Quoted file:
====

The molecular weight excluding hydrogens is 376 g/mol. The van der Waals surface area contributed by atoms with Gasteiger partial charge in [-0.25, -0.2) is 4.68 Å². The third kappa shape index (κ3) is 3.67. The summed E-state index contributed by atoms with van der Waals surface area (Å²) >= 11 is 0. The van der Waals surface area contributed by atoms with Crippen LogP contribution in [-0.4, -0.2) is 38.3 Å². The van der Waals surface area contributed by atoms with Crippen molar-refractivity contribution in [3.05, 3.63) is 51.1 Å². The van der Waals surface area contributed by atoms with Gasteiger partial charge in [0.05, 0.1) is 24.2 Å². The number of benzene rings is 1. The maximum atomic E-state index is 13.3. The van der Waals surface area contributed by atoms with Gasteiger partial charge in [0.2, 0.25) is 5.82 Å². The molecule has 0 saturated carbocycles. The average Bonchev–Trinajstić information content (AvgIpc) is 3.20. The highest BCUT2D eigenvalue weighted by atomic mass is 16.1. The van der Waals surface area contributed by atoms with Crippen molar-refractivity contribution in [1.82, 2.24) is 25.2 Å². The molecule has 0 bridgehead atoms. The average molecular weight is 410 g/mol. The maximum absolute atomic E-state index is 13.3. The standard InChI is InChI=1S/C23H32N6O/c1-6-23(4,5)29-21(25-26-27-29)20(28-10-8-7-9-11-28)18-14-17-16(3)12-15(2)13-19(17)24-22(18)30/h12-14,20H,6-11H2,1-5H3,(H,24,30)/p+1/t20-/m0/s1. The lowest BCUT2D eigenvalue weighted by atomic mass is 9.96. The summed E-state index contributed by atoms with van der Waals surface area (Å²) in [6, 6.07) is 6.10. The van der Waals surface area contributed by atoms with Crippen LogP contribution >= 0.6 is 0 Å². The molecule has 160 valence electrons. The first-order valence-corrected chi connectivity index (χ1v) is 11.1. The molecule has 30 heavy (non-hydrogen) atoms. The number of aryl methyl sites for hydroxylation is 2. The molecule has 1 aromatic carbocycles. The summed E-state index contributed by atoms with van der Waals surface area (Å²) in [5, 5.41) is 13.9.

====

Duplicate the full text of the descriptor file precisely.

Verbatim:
The molecular weight excluding hydrogens is 376 g/mol. The van der Waals surface area contributed by atoms with Gasteiger partial charge in [-0.25, -0.2) is 4.68 Å². The third kappa shape index (κ3) is 3.67. The summed E-state index contributed by atoms with van der Waals surface area (Å²) >= 11 is 0. The van der Waals surface area contributed by atoms with Crippen LogP contribution in [-0.4, -0.2) is 38.3 Å². The van der Waals surface area contributed by atoms with Crippen molar-refractivity contribution in [3.05, 3.63) is 51.1 Å². The van der Waals surface area contributed by atoms with Gasteiger partial charge in [0.05, 0.1) is 24.2 Å². The number of benzene rings is 1. The maximum atomic E-state index is 13.3. The van der Waals surface area contributed by atoms with Gasteiger partial charge in [0.2, 0.25) is 5.82 Å². The molecule has 0 saturated carbocycles. The average Bonchev–Trinajstić information content (AvgIpc) is 3.20. The highest BCUT2D eigenvalue weighted by atomic mass is 16.1. The van der Waals surface area contributed by atoms with Crippen molar-refractivity contribution in [1.82, 2.24) is 25.2 Å². The molecule has 0 bridgehead atoms. The average molecular weight is 410 g/mol. The maximum absolute atomic E-state index is 13.3. The standard InChI is InChI=1S/C23H32N6O/c1-6-23(4,5)29-21(25-26-27-29)20(28-10-8-7-9-11-28)18-14-17-16(3)12-15(2)13-19(17)24-22(18)30/h12-14,20H,6-11H2,1-5H3,(H,24,30)/p+1/t20-/m0/s1. The lowest BCUT2D eigenvalue weighted by atomic mass is 9.96. The summed E-state index contributed by atoms with van der Waals surface area (Å²) in [6, 6.07) is 6.10. The van der Waals surface area contributed by atoms with Crippen LogP contribution >= 0.6 is 0 Å². The molecule has 160 valence electrons. The first-order valence-corrected chi connectivity index (χ1v) is 11.1. The molecule has 30 heavy (non-hydrogen) atoms. The number of aryl methyl sites for hydroxylation is 2. The molecule has 1 aromatic carbocycles. The summed E-state index contributed by atoms with van der Waals surface area (Å²) in [5, 5.41) is 13.9.